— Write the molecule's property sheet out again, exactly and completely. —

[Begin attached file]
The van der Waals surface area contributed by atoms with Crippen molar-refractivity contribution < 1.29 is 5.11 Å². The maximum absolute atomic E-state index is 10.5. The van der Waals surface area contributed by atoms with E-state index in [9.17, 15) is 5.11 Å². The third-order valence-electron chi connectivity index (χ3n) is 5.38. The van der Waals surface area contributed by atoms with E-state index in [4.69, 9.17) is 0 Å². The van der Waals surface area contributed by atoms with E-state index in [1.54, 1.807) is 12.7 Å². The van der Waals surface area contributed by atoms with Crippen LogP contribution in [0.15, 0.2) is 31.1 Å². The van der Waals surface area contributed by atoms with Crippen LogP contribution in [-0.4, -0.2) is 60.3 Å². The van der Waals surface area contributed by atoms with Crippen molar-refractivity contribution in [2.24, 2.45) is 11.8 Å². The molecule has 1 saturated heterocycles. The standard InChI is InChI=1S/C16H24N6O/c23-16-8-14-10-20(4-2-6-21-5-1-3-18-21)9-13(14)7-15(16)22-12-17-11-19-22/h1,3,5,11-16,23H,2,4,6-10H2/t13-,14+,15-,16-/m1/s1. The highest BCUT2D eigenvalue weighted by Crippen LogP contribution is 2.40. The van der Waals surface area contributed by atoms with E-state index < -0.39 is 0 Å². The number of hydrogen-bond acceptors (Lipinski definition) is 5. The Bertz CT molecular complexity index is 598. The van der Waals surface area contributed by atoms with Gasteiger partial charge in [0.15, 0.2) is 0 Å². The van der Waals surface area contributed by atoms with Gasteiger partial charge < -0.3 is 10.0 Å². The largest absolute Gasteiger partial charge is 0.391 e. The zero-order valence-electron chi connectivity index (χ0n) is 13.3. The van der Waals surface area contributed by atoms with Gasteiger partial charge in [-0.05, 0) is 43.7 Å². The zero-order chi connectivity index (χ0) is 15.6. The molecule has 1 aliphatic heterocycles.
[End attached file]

The van der Waals surface area contributed by atoms with Crippen molar-refractivity contribution < 1.29 is 5.11 Å². The maximum absolute atomic E-state index is 10.5. The van der Waals surface area contributed by atoms with E-state index in [9.17, 15) is 5.11 Å². The third-order valence-electron chi connectivity index (χ3n) is 5.38. The van der Waals surface area contributed by atoms with E-state index in [4.69, 9.17) is 0 Å². The van der Waals surface area contributed by atoms with E-state index in [1.54, 1.807) is 12.7 Å². The van der Waals surface area contributed by atoms with Crippen LogP contribution in [0.15, 0.2) is 31.1 Å². The van der Waals surface area contributed by atoms with Crippen LogP contribution in [-0.4, -0.2) is 60.3 Å². The van der Waals surface area contributed by atoms with Crippen molar-refractivity contribution in [2.24, 2.45) is 11.8 Å². The molecule has 1 saturated heterocycles. The standard InChI is InChI=1S/C16H24N6O/c23-16-8-14-10-20(4-2-6-21-5-1-3-18-21)9-13(14)7-15(16)22-12-17-11-19-22/h1,3,5,11-16,23H,2,4,6-10H2/t13-,14+,15-,16-/m1/s1. The highest BCUT2D eigenvalue weighted by Crippen LogP contribution is 2.40. The van der Waals surface area contributed by atoms with E-state index < -0.39 is 0 Å². The number of hydrogen-bond acceptors (Lipinski definition) is 5. The Bertz CT molecular complexity index is 598. The van der Waals surface area contributed by atoms with Gasteiger partial charge in [0.15, 0.2) is 0 Å². The van der Waals surface area contributed by atoms with Gasteiger partial charge < -0.3 is 10.0 Å². The largest absolute Gasteiger partial charge is 0.391 e. The zero-order valence-electron chi connectivity index (χ0n) is 13.3. The van der Waals surface area contributed by atoms with Gasteiger partial charge in [-0.05, 0) is 43.7 Å². The zero-order chi connectivity index (χ0) is 15.6. The molecule has 1 aliphatic heterocycles.